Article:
They exiled the pained parts to prevent the pain from continuing, and to prevent the pain from actually not from continuing but from surfacing. It’ll still continue deep down below the surface. That’s called repression. But if they suppress it, well, at least they don’t have to deal with it in the moment. It’ll just be simmering for a long time. Maybe simmering’s the wrong word, because in some cases, it’s like bubbling underneath like a volcano or like an earthquake about to happen.

Exiles emerge when they overwhelm the managers, when there’s like a rejected child, or a weak child, or an unloved child, or an abandoned child that is just — It’s feeling that emotion so strongly that the manager can’t hold it back and the firefighters can’t hold it back and it bursts forth. And this is why in therapy, real progress is made only when you go through these.

I mean, I should not make such sweeping comments about the progress of therapy. Sometimes, especially in the early stages where you’re just building the trust, that’s progress. But obviously, if you’ve done a lot of therapy, and now you’re just coming in for reinforcements or review. Those are all important as well.

But the bulk of the work will happen when the exile is coming out, and it’s feeling all of these crazy emotions, and the manager and firefighter can’t hold it back. So, keeping the exiles locked up only stamps out the memories and emotions, but it doesn’t actually lock up the hurt parts entirely.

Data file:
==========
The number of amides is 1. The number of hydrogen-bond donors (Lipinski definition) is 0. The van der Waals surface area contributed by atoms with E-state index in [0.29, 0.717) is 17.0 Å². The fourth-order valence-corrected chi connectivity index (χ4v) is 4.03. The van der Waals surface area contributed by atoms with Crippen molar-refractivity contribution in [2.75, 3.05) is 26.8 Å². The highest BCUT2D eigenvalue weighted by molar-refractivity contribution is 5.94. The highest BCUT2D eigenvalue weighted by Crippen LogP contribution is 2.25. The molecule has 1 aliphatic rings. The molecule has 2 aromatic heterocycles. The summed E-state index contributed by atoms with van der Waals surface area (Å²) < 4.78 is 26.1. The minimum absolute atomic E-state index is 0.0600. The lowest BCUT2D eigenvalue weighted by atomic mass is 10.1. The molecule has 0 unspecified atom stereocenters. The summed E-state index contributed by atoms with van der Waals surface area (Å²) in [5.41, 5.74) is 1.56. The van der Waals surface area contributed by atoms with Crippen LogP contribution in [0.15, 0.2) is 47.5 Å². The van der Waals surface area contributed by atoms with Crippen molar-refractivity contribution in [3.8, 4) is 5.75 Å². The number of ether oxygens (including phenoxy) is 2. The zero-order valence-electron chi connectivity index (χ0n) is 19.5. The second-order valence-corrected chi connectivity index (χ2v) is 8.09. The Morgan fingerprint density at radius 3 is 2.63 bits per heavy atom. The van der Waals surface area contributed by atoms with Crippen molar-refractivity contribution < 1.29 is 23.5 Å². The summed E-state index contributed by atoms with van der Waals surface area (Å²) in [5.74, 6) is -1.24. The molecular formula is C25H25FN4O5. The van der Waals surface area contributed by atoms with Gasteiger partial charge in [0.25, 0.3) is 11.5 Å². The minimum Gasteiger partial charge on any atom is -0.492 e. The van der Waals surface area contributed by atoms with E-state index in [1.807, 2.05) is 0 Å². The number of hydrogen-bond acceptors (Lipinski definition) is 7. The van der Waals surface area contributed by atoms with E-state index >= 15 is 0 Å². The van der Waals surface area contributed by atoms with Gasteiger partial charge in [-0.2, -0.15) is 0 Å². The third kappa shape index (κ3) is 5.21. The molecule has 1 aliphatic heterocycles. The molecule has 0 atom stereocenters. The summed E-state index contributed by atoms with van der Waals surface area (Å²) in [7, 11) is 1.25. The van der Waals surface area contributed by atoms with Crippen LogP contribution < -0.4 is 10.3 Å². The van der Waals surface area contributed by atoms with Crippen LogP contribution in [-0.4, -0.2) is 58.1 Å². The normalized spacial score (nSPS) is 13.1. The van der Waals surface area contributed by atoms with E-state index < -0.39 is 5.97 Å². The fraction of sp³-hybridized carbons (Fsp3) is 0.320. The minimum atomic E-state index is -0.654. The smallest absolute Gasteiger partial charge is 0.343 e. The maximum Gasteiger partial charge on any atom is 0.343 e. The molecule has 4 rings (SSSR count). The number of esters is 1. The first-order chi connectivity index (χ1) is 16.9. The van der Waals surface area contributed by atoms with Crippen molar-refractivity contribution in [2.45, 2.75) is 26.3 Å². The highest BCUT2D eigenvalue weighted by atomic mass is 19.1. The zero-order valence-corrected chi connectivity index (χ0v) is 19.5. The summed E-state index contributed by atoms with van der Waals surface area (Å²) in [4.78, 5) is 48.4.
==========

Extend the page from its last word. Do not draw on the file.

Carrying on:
Your exiles are your most sensitive, creative, intimacy-loving, lively, playful, innocent parts. And if you don’t allow them to come out, then you’re going to be missing all of those great emotions. This is why people who live primarily as managers might have it all together on the surface, might be successful in a worldly context, but at the end of that day, they are missing that playfulness, and the innocence, their creativity, the sensitivity, the liveliness, the playfulness.

So, the true self can bring that out from the exile and the true self itself will also feel those. Because if the true self is in charge, the exile is fine, the inner child is free to be, and to be out in the open and emerge, and to be vulnerable. This is why vulnerability takes such courage. The true self leads the self-system through that process. But most people who are stuck in managerial parts don’t get to experience those emotions for very long or very often.

And that’s because the exiles are mostly the ones that are feeling these. And in fact, all of the parts can feel these to a certain degree, but because of the role that the self-system has put them in, they don’t get to let go and be that sensitive, creative, intimacy-loving part or play those roles.